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A woman's perspective of living with and loving a Mercedes-Benz Maniac

Authored by our own Bonnie Fancy.

Reprinted with permission from The Star Magazine. November/December 2007 Issue

The rally, sometimes for inexplicable reasons, spelled rallye, is an excuse for the Mercedes Maniac to take his object of worship (his Mercedes, not his wife) for a ride in the country. Of course there has to be a trophy in there somewhere to make the whole thing worth it. Should you decide to go along for the ride, be prepared for the ride of your life.

There are two kinds of rallies. Both require a driver and a navigator in order to follow printed instructions from the start to the finish which is usually a restaurant. Both are drawn up by a person called a “Rally Master”. The important thing to remember is that the Rally Master is always right.

The Time Distance Rally is based on following the course as accurately as possible. The Rally Master has determined how much time it should take to drive the course. He also knows how many miles the course is. The team who comes closest to the Rally Master's time and distance wins. If your car's odometer is metric, you may have a problem if you can't do the conversion.

On the Quiz Rally you must answer questions about the scenery. One question might be;”how many cupolas are on Hawkins barn?” There used to be a lot of questions concerning phone numbers and zip codes. “What business has the phone number (508)555-1234?” However, with the advent of cell phones it is too easy for people to call the number and never actually see the business. Zip codes can be checked by phone, too. Hopefully the Rally Master will let you know in advance if the questions are in order. Sometimes they aren't. Rally Masters are a devious lot.

Rallies aren't easy to set up. Even in the best laid out rally there are bound to be some glitches. I say that having been co-rally master with Ernie several times. On one rally in western Massachusetts we had the question “How many red wagons are in Caldwell 's window?” When we had written the question there were six. On the day of the rally there were three.

Ernie and I set up a rally in Vermont and put a large loop in it. We wrote the directions so that half the cars went around the loop clockwise and the other half went counterclockwise. All the questions could be answered from either direction. Several people came back scratching their heads trying to figure out why they kept seeing Mercedes Benz coming toward them. Could they be wrong? How could they be if they got all the questions? Still, everyone else seemed to be going in the opposite direction.

When we first started setting up rallies we brought the boys with us. They were very good at finding things to ask about. A particularly neat trick was to put two questions across the street from one another. A few years ago Mark, now a grown man, ran a rally for the Minuteman Section. This will be a piece of cake we told each other. After all, we had taught him everything he knows about rallies. It didn't help; we blew it big time.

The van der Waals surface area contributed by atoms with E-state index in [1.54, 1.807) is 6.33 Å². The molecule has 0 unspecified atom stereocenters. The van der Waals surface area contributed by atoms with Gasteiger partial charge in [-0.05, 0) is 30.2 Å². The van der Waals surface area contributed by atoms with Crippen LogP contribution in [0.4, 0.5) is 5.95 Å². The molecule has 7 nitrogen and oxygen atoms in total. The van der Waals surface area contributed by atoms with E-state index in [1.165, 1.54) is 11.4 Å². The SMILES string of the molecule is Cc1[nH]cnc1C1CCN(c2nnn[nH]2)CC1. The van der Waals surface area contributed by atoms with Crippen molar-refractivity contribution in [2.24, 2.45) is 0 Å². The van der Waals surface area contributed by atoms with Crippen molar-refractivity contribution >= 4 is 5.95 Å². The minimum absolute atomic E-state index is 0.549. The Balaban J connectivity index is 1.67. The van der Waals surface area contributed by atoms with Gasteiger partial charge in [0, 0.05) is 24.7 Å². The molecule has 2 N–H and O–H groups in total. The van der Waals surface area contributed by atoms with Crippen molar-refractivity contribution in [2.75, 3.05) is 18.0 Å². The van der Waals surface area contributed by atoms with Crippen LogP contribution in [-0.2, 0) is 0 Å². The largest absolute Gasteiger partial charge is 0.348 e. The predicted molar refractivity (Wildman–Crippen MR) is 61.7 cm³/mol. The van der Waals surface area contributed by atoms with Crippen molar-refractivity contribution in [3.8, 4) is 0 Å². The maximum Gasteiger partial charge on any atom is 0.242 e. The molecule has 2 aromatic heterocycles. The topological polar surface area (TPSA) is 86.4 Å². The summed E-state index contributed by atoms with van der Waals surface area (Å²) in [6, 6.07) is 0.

One rally master set up a rally in which participants were asked to bring back a change of address form from a post office. Since no one knew how many post offices we would pass everyone stopped at the first one. By the time all twenty cars had stopped, the Princeton, Massachusetts post office was out of change of address forms, and the post master was ready to go postal.

One instruction during a Farberallye in Central Massachusetts was “Turn right on Mountain Road .” No one could find Mountain Road. It seems that the rally was held on homecoming week and the road sign had been stolen.

On any rally we participate in, I prefer to be the navigator and read the instructions while Ernie drives. This is an exercise in frustration for him. After all, this is the man who argues with Griselda P. Snodgrass, our GPS system. On a rally, it goes something like this. I read an instruction. “Turn left at Briar.” Ernie's response is “What does that mean? Is Briar a street?” I reply; “I don't know. I can only read what is there.” Sooner or later we come across a sign that says “Briar” only it's not a street; it's a housing for the elderly complex, but there is a left turn there, so we take it and stay on course.

Do not expect other rallyists to help you with the questions. They want to win as much as you do. At one rally we stopped at a light house to see if the answer to a question was there. We met another rallyist coming back; he assured us there was nothing out there, we were wasting our time. We believed him and missed a question. He claims he missed the question, too.

One rally in Essex, Massachusetts ran past a school, looped through the town and went back by the school. The day of the rally, the school held its annual exhibition and the traffic tie up was phenomenal.

It doesn't really help if the rally is in your own back yard either. We were on a rally through some neighboring towns and read ahead. We “knew” where we were going, but we still lost the rally because we didn't read the fine print and missed a couple of turns.

We have rallied when the weather has been less than perfect. One in coastal Maine was noteworthy because the morning of the rally a thick fog rolled in leaving many questions unanswerable. The thing to remember when these things happen is that all participants have the same disadvantage.

Rallies can be frustrating, and many Rally Masters will issue the disclaimer. “Not responsible for any divorces that may be incurred as the result of this rally.” The important thing to remember is that rallies are meant to be fun. After all, what other socially acceptable way is there to tell your spouse where to go?